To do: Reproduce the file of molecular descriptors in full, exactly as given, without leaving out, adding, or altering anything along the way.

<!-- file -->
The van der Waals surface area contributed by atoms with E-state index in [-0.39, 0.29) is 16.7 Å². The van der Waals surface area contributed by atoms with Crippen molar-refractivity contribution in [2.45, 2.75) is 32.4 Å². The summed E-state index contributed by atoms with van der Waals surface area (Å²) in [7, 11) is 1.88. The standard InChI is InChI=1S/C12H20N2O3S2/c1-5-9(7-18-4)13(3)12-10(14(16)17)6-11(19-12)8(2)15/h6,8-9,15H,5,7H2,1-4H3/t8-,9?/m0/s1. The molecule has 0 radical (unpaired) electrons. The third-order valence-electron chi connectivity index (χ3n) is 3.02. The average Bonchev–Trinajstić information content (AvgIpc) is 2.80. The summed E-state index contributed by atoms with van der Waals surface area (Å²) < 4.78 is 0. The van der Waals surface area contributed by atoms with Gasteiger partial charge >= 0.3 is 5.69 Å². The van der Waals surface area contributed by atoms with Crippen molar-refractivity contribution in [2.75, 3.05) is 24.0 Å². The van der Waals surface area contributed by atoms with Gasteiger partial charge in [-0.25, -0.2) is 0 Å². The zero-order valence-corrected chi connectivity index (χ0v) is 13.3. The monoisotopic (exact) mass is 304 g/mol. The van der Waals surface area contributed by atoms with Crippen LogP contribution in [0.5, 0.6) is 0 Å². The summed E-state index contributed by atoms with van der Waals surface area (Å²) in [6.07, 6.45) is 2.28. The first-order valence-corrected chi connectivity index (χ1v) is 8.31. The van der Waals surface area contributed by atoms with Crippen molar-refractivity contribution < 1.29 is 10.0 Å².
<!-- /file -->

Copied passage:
The van der Waals surface area contributed by atoms with E-state index in [-0.39, 0.29) is 16.7 Å². The van der Waals surface area contributed by atoms with Crippen molar-refractivity contribution in [2.45, 2.75) is 32.4 Å². The summed E-state index contributed by atoms with van der Waals surface area (Å²) in [7, 11) is 1.88. The standard InChI is InChI=1S/C12H20N2O3S2/c1-5-9(7-18-4)13(3)12-10(14(16)17)6-11(19-12)8(2)15/h6,8-9,15H,5,7H2,1-4H3/t8-,9?/m0/s1. The molecule has 0 radical (unpaired) electrons. The third-order valence-electron chi connectivity index (χ3n) is 3.02. The average Bonchev–Trinajstić information content (AvgIpc) is 2.80. The summed E-state index contributed by atoms with van der Waals surface area (Å²) < 4.78 is 0. The van der Waals surface area contributed by atoms with Gasteiger partial charge >= 0.3 is 5.69 Å². The van der Waals surface area contributed by atoms with Crippen molar-refractivity contribution in [2.75, 3.05) is 24.0 Å². The van der Waals surface area contributed by atoms with Gasteiger partial charge in [-0.25, -0.2) is 0 Å². The zero-order valence-corrected chi connectivity index (χ0v) is 13.3. The monoisotopic (exact) mass is 304 g/mol. The van der Waals surface area contributed by atoms with Crippen LogP contribution in [0.5, 0.6) is 0 Å². The summed E-state index contributed by atoms with van der Waals surface area (Å²) in [6.07, 6.45) is 2.28. The first-order valence-corrected chi connectivity index (χ1v) is 8.31. The van der Waals surface area contributed by atoms with Crippen molar-refractivity contribution < 1.29 is 10.0 Å².